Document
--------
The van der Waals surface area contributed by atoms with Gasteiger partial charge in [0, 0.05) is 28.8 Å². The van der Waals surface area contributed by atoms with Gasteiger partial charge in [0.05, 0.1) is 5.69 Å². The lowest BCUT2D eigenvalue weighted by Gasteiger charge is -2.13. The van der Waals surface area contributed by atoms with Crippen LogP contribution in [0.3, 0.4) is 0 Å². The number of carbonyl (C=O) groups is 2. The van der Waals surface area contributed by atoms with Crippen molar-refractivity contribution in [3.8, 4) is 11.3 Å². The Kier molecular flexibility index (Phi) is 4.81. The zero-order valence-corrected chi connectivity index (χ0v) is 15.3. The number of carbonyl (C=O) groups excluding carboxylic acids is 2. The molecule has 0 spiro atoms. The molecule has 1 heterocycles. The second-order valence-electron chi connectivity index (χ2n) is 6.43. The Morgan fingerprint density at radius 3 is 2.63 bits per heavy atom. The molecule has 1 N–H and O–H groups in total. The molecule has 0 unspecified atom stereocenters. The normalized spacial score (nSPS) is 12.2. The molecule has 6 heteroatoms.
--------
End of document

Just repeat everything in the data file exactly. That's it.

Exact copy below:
The van der Waals surface area contributed by atoms with Gasteiger partial charge in [0, 0.05) is 28.8 Å². The van der Waals surface area contributed by atoms with Gasteiger partial charge in [0.05, 0.1) is 5.69 Å². The lowest BCUT2D eigenvalue weighted by Gasteiger charge is -2.13. The van der Waals surface area contributed by atoms with Crippen LogP contribution in [0.3, 0.4) is 0 Å². The number of carbonyl (C=O) groups is 2. The van der Waals surface area contributed by atoms with Crippen molar-refractivity contribution in [3.8, 4) is 11.3 Å². The Kier molecular flexibility index (Phi) is 4.81. The zero-order valence-corrected chi connectivity index (χ0v) is 15.3. The number of carbonyl (C=O) groups excluding carboxylic acids is 2. The molecule has 0 spiro atoms. The molecule has 1 heterocycles. The second-order valence-electron chi connectivity index (χ2n) is 6.43. The Morgan fingerprint density at radius 3 is 2.63 bits per heavy atom. The molecule has 1 N–H and O–H groups in total. The molecule has 0 unspecified atom stereocenters. The normalized spacial score (nSPS) is 12.2. The molecule has 6 heteroatoms.